Generation and consumption are localised, thus mapping the above types of generation and consumption via EU27 and IEM affiliates. The R&D challenge is to find the appropriate level of description for the pan-European grid required to support the architecture design in 2050 and evolutions from 2020 to 2050. Today's infrastructure will be considerably upgraded prior to 2050, which will require collecting the age of all lines and creating upgrading scenarios by 2050 (e.g. individual replacement, suppressed lines, new lines). The pan-European grid description is a compromise to account both for the geographical dispersion of generation and demand, and the evolution of transmission networks between 2020 and 2050. The modelling of this complex meshed network requires a generation clustering technique using each TSO’s expertise to describe the pan-European grid.
- Simulating the behaviour of the pan-European network to detect grid overloads and/or weak points by 2050:
Starting with the 2020 grid architecture, intensive scenario simulation will provide conditions under which the grid is overloaded while implementing several grid architecture options by 2050. The R&D challenge is to numerically detail 8760 hours of simulated grid behaviour per year according to 2050 electricity scenarios. The purpose of this is to detect any weak points in the grid where network capacity increases will be necessary. This detailed hourly description is needed to address correlated uncertainties introduced by a massive integration of renewable energy sources.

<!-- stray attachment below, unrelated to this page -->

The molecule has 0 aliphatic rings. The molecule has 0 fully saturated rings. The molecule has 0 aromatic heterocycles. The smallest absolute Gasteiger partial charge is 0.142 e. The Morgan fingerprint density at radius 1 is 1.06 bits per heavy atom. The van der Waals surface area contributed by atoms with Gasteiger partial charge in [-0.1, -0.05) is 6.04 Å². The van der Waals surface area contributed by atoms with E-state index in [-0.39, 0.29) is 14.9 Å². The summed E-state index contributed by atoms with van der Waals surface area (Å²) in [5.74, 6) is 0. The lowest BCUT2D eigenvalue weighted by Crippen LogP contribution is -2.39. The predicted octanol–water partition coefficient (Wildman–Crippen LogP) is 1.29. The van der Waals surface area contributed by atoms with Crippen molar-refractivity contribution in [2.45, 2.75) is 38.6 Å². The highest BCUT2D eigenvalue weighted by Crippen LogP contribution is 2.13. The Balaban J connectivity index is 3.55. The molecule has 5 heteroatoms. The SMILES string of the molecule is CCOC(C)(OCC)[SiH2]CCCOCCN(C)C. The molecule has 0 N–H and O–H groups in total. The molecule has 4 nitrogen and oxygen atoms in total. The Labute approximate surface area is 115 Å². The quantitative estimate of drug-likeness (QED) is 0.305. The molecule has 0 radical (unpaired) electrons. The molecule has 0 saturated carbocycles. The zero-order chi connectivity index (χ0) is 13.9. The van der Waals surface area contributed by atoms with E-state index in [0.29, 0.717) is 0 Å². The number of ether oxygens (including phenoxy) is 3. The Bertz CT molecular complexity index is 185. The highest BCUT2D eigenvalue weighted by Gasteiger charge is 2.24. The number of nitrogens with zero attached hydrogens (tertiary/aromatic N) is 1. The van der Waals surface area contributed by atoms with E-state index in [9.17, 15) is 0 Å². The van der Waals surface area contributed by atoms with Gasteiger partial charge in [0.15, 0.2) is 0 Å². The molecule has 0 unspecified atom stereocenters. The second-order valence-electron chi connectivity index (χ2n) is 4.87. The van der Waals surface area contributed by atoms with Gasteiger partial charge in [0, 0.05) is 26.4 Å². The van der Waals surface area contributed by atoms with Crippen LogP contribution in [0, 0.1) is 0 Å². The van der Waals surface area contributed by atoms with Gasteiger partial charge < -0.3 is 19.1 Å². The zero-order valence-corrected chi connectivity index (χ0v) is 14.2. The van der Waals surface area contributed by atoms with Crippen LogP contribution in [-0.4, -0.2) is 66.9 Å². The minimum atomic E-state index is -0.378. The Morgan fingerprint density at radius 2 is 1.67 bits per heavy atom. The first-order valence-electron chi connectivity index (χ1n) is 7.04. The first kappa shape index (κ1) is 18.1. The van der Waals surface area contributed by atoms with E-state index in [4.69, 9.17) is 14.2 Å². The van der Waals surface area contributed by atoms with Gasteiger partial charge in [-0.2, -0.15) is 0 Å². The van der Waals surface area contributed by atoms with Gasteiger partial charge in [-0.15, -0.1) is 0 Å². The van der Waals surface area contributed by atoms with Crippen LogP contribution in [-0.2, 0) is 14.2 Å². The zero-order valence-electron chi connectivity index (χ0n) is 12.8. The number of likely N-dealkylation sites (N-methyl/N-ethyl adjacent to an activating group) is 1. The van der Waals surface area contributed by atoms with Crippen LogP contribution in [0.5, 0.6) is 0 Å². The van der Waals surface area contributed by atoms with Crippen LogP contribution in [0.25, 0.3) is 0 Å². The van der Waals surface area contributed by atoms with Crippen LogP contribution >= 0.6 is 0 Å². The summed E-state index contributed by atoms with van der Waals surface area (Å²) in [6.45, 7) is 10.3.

- Proposing grid architecture options and evolutions based on several intertwined technology route options:
The architecture options include AC interconnections, DC interconnections, hybrid AC/DC interconnections, the use of Phasor Measurement Units (PMUs), Dynamic Line Ratings or Power Electronics either to raise existing line capacities and/or to improve the control of long-distance flows. Combining the technologies available by 2050 (and the tentative performances proposed by manufacturers) allows a portfolio of candidate grid architectures to be detailed which are able to alleviate the detected overloads by 2050. Such tentative grids improvements can also lead to the use of overlay lines as exemplified in a recent study carried out in the USA where using multiple HVDC lines may prove to be a more economical choice than a full AC transmission system.
- Establishing the overall energy generation and consumption profiles:
To validate a portfolio of technologies which will have a direct or indirect impact on the grid architecture studies (WP3).